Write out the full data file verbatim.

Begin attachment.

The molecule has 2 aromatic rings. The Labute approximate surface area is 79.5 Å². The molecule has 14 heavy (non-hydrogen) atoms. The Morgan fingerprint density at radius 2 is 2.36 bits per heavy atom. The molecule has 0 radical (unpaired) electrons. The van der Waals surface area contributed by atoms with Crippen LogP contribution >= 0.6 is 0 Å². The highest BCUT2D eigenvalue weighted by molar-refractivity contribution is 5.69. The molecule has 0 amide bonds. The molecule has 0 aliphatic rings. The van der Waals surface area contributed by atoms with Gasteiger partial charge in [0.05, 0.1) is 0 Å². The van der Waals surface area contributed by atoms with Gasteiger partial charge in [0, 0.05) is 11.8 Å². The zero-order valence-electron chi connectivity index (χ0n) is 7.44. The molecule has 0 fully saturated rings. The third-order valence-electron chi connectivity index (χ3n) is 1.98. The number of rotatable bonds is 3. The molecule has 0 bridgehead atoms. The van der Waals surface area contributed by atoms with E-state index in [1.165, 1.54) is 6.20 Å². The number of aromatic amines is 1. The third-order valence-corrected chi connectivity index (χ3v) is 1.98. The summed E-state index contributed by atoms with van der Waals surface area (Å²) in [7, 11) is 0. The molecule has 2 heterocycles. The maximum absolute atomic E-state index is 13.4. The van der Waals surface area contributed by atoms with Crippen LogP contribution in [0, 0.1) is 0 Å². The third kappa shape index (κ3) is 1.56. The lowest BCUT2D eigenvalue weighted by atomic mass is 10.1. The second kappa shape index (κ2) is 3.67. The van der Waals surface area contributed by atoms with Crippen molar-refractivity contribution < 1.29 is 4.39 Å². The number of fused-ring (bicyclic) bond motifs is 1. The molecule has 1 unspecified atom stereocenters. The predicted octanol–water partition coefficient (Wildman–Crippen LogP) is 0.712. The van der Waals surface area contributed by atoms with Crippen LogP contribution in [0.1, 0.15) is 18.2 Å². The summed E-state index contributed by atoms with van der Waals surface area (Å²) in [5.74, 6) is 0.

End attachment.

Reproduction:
The molecule has 2 aromatic rings. The Labute approximate surface area is 79.5 Å². The molecule has 14 heavy (non-hydrogen) atoms. The Morgan fingerprint density at radius 2 is 2.36 bits per heavy atom. The molecule has 0 radical (unpaired) electrons. The van der Waals surface area contributed by atoms with Crippen LogP contribution >= 0.6 is 0 Å². The highest BCUT2D eigenvalue weighted by molar-refractivity contribution is 5.69. The molecule has 0 amide bonds. The molecule has 0 aliphatic rings. The van der Waals surface area contributed by atoms with Gasteiger partial charge in [0.05, 0.1) is 0 Å². The van der Waals surface area contributed by atoms with Gasteiger partial charge in [0, 0.05) is 11.8 Å². The zero-order valence-electron chi connectivity index (χ0n) is 7.44. The molecule has 0 fully saturated rings. The third-order valence-electron chi connectivity index (χ3n) is 1.98. The number of rotatable bonds is 3. The molecule has 0 bridgehead atoms. The van der Waals surface area contributed by atoms with E-state index in [1.165, 1.54) is 6.20 Å². The number of aromatic amines is 1. The third-order valence-corrected chi connectivity index (χ3v) is 1.98. The summed E-state index contributed by atoms with van der Waals surface area (Å²) in [7, 11) is 0. The molecule has 2 heterocycles. The maximum absolute atomic E-state index is 13.4. The van der Waals surface area contributed by atoms with Crippen LogP contribution in [0, 0.1) is 0 Å². The third kappa shape index (κ3) is 1.56. The lowest BCUT2D eigenvalue weighted by atomic mass is 10.1. The second kappa shape index (κ2) is 3.67. The van der Waals surface area contributed by atoms with Crippen molar-refractivity contribution < 1.29 is 4.39 Å². The number of fused-ring (bicyclic) bond motifs is 1. The molecule has 1 unspecified atom stereocenters. The predicted octanol–water partition coefficient (Wildman–Crippen LogP) is 0.712. The van der Waals surface area contributed by atoms with Crippen LogP contribution in [0.1, 0.15) is 18.2 Å². The summed E-state index contributed by atoms with van der Waals surface area (Å²) in [5.74, 6) is 0.